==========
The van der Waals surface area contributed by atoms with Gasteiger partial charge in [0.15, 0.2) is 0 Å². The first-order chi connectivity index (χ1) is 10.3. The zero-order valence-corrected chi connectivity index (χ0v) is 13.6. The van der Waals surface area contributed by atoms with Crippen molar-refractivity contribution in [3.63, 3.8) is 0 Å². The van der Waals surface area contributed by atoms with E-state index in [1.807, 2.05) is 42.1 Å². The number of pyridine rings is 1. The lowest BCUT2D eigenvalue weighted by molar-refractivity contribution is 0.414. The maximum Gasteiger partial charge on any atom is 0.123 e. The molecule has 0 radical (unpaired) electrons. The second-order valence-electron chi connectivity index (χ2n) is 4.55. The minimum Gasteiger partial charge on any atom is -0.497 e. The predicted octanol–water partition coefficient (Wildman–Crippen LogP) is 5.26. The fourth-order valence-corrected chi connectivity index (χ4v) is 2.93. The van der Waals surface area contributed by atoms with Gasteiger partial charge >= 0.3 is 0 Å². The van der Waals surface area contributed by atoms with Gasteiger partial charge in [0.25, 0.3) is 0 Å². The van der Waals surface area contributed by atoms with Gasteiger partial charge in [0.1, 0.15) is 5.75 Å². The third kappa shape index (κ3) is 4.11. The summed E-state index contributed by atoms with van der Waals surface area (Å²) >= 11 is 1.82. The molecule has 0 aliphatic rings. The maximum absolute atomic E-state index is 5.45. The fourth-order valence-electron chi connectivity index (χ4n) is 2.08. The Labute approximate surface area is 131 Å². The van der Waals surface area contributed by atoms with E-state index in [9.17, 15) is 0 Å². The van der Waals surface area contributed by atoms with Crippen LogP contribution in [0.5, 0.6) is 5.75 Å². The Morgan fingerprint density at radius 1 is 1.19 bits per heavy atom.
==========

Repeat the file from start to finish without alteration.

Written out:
The van der Waals surface area contributed by atoms with Gasteiger partial charge in [0.15, 0.2) is 0 Å². The first-order chi connectivity index (χ1) is 10.3. The zero-order valence-corrected chi connectivity index (χ0v) is 13.6. The van der Waals surface area contributed by atoms with Crippen molar-refractivity contribution in [3.63, 3.8) is 0 Å². The van der Waals surface area contributed by atoms with E-state index in [1.807, 2.05) is 42.1 Å². The number of pyridine rings is 1. The lowest BCUT2D eigenvalue weighted by molar-refractivity contribution is 0.414. The maximum Gasteiger partial charge on any atom is 0.123 e. The molecule has 0 radical (unpaired) electrons. The second-order valence-electron chi connectivity index (χ2n) is 4.55. The minimum Gasteiger partial charge on any atom is -0.497 e. The predicted octanol–water partition coefficient (Wildman–Crippen LogP) is 5.26. The fourth-order valence-corrected chi connectivity index (χ4v) is 2.93. The van der Waals surface area contributed by atoms with Gasteiger partial charge >= 0.3 is 0 Å². The van der Waals surface area contributed by atoms with Gasteiger partial charge in [0.25, 0.3) is 0 Å². The van der Waals surface area contributed by atoms with Gasteiger partial charge in [0.1, 0.15) is 5.75 Å². The third kappa shape index (κ3) is 4.11. The summed E-state index contributed by atoms with van der Waals surface area (Å²) >= 11 is 1.82. The molecule has 0 aliphatic rings. The maximum absolute atomic E-state index is 5.45. The fourth-order valence-electron chi connectivity index (χ4n) is 2.08. The Labute approximate surface area is 131 Å². The van der Waals surface area contributed by atoms with E-state index in [9.17, 15) is 0 Å². The van der Waals surface area contributed by atoms with Crippen LogP contribution in [0.5, 0.6) is 5.75 Å². The Morgan fingerprint density at radius 1 is 1.19 bits per heavy atom.